INTERVIEW Serbs may have a new president as of Sunday. The victory of the current Prime Minister Aleksander Vučić is generally expected with a profit of over 50 percent. This is also confirmed by the security and political analyst of Serbian origin Milutin Ilić. In an interview with ParlamentníListy.cz, he also talked about Czech-Serbian relations.
Description: Serbian President Aleksandar Vučić
Serbia will hold presidential elections on Sunday. The favorite is Prime Minister Aleksandar Vučić. Can we expect any surprises? Can we trust the polls that predict Vučić’s victory even in the first round?
Acting Prime Minister Aleksandar Vučić is indeed the absolute favorite of the presidential election. It will be enough for him to win the first round when the voters of his Serbian Progressive Party (Srpska napredna stranka – SNS, editor’s note) and the coalition around the SNS arrive at the polls in a disciplined manner. Vučić’s meeting with Putin this week in Moscow on the topic of economic and military-technical cooperation will add a few percent of undecided voters. I estimate that with this development, everything will be resolved in the first round, where Vučić will gain 53 to 56 percent and there will be no second round.
With what program is Prime Minister Vučić going to the polls? And why do you think he is running for president, does he not have more powers as prime minister?
Prime Minister Vučić is running for president mainly with a program that emphasizes stability, Serbia’s European path, cooperation with neighboring countries, military neutrality, but also the best cooperation with Russia and China. Serbia has a very complex geostrategic and security environment. The restart of relations between America and Russia is expected, which will significantly affect the whole of Europe and especially the Balkans.
It is known that Vučić has good cooperation with EU countries, Germany, Italy or the Czech Republic and Hungary. China has significant investments in Serbia, and as I said, Vučić was now in Russia for President Putin this week in connection with military-technical cooperation and the purchase of six MIG 29 fighters, 30 T-72 tanks and thirty BRDM 2M armored reconnaissance transporters. Vučić suggested to Putin that they could host a summit of Serbia and the Eurasian Union in Serbia in the autumn of this year. Serbia’s goal is to maintain the liberalization of trade with Russia, Belarus and Kazakhstan, and to expand the list of goods that can be exported duty-free and certain products, especially Fiat cars. It also intends to improve relations with Armenia and Kyrgyzstan.
Your question shows that you know the legal system of Serbia. The truth is that the prime minister has more powers than the president. I think that Vučić has decided to run for President of Serbia to give Serbia a geostrategic and security position through his policy. In its party of the CIS, which has over 600,000 members, a pro-Russian, pro-European and pro-Western orientation can be observed, which shows openness to all directions and an even distribution of forces in foreign policy.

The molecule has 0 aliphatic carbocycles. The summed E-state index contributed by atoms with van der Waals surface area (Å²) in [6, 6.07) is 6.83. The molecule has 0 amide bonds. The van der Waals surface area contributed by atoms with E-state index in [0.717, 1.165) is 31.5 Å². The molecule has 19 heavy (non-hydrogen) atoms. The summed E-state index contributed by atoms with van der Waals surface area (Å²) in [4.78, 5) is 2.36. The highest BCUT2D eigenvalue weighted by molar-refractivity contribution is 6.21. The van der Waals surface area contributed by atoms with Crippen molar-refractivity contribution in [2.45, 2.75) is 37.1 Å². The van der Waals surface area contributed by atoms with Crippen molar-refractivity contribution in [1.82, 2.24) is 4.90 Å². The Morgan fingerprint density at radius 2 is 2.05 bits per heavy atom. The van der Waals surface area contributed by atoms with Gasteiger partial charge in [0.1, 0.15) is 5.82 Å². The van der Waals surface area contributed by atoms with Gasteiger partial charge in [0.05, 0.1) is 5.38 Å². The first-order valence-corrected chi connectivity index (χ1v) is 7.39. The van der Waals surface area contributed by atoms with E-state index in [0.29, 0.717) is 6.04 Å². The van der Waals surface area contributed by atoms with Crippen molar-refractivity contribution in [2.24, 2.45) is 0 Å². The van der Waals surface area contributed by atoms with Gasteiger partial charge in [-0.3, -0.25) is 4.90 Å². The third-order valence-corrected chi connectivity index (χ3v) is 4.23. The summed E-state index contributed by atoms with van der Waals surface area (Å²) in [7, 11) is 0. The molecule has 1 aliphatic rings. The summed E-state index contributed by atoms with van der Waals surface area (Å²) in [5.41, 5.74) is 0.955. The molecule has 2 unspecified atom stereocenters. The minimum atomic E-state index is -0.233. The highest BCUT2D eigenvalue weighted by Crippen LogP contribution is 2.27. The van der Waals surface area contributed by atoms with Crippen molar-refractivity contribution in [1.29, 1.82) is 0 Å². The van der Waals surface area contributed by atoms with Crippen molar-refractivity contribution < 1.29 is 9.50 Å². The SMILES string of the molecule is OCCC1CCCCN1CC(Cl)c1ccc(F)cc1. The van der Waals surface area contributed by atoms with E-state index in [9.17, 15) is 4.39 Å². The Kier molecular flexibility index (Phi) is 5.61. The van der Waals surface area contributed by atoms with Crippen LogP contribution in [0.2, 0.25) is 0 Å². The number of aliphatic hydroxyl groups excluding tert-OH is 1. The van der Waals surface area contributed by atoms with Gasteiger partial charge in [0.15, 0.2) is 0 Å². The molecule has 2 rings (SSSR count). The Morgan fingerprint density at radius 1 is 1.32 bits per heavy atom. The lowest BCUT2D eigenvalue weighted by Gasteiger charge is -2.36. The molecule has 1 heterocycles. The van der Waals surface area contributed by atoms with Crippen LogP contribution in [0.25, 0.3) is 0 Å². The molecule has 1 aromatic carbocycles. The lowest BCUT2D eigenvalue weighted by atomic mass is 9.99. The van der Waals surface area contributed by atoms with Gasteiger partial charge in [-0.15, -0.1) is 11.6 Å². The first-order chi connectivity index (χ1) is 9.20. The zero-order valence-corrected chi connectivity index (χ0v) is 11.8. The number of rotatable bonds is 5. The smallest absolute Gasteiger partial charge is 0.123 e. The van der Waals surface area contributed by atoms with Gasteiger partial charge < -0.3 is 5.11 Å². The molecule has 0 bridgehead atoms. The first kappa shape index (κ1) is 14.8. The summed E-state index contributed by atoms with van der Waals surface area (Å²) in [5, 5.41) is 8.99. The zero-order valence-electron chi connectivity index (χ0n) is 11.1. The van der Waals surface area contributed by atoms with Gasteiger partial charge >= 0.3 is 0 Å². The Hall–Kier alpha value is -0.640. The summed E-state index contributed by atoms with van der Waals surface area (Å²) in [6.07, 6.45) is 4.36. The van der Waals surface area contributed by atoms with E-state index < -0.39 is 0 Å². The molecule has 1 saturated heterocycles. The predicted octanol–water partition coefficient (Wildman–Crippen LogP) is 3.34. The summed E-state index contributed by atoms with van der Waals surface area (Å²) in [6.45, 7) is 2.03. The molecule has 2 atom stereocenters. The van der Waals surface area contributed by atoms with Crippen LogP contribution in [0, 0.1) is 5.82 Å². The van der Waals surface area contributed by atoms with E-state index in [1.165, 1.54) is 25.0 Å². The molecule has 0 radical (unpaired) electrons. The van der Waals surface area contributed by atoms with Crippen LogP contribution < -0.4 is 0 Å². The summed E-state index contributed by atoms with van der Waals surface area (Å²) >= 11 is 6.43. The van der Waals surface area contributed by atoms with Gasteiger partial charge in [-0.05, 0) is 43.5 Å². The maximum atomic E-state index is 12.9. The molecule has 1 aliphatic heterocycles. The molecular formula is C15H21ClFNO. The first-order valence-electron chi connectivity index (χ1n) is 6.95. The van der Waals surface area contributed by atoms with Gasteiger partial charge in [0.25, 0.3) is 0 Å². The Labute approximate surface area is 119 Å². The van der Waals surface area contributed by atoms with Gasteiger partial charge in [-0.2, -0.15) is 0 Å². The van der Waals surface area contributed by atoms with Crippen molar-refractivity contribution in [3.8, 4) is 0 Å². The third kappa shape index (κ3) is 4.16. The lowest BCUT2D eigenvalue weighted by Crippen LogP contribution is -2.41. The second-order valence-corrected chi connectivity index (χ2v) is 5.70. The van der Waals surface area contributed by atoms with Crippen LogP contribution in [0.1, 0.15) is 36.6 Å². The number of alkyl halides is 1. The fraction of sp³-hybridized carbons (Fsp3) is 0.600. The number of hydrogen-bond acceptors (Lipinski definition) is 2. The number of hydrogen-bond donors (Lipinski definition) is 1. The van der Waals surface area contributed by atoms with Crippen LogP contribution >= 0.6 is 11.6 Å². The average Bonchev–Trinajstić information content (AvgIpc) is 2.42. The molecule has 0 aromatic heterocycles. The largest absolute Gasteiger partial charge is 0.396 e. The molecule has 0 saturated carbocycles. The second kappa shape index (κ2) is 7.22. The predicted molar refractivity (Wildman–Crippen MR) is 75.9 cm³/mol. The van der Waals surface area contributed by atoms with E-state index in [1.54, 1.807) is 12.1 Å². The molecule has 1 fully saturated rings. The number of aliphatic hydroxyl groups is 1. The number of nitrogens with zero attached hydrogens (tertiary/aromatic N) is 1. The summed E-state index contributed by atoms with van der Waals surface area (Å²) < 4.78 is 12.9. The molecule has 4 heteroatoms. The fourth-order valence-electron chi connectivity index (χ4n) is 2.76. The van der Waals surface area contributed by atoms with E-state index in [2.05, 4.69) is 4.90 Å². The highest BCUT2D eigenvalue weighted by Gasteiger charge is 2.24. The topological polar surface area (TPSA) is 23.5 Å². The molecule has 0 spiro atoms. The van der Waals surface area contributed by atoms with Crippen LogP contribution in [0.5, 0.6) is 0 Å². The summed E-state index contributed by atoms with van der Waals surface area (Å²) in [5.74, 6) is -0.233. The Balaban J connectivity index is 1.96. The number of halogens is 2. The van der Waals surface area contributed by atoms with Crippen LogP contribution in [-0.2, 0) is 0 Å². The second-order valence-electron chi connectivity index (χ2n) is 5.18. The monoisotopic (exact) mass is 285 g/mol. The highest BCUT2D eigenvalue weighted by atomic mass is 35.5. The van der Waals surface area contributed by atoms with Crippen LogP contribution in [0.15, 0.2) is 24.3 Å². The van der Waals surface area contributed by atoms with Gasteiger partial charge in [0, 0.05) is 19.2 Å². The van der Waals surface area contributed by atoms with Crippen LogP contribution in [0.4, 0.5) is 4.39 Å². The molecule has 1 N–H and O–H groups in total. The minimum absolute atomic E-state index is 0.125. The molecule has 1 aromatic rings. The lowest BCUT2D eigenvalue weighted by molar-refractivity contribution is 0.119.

To what extent could an exchange in the presidential palace change Czech-Serbian relations?
The Czech Republic primarily supports Serbia’s integration into the EU and Serbia is committed to further developing political, trade, economic and cultural relations. In 2015, nine bilateral meetings took place at various levels of government, and the year before the Czech President was on a state visit to Belgrade. In 2016, five representatives of the Czech Republic and Serbia held mutual meetings.
For example, the exchange of goods in 2015 between the Czech Republic and Serbia reached 643 million euros, of which Serbia exported 275.8 million and imported goods for 367.2 million euros. Any future president, and of course Vučić in the first place, would consider the Czechia as an important political and trade partner.
Our mutual relations continue to deepen and this can be seen in concrete examples. Member of the Parliament of the Czech Republic Jaroslav Foldyna was recently awarded by the current President Tomislav Nikolić for improving mutual relations and cooperation. MP Foldyna founded a Czech-Serbian economic and cultural association in Prague, and Serbian members of parliament in Belgrade formed associations with similar goals. I must not forget that the Czech President Miloš Zeman has great sympathy for the Serbian nation for his firm and consistent views. He has supported us many times, for example by refusing to appoint a Czech ambassador to the pseudo-state of Kosovo, our historical territory, which was stolen from us with the generous help of the West to Kosovo Albanian criminals and mobsters.
Vojislav Šešelj, who was imprisoned in The Hague for almost 12 years, is also running for president. What support does he have?
Prof. Dr. Vojislav Šešelj is, in the first place, a Russophile, anti-globalist, opponent of NATO and the EU in its current form. He is consistent in his nationalist political agenda, for which he spent those 12 years in custody at The Hague Tribunal. After all, the court acquitted him as innocent and he was acquitted in all respects. I perceive his constituency somewhere between 11 and 12 percent, but in the current situation more around 8 percent due to some other candidates who have appeared and may attract voters with strongly nationalist views. In any case, I think it is a success that Šešelj’s Serbian Radical Party (SRS) exists at all due to the pressure from the West to which Serbia is exposed.
Can the future president, if he is one of the main candidates, change the current situation in the whole of the Balkans in any way?
My estimate is that Vučić will win with foresight and his policy is clear: cooperation with neighbors, stability in the Balkans and a common path to the EU.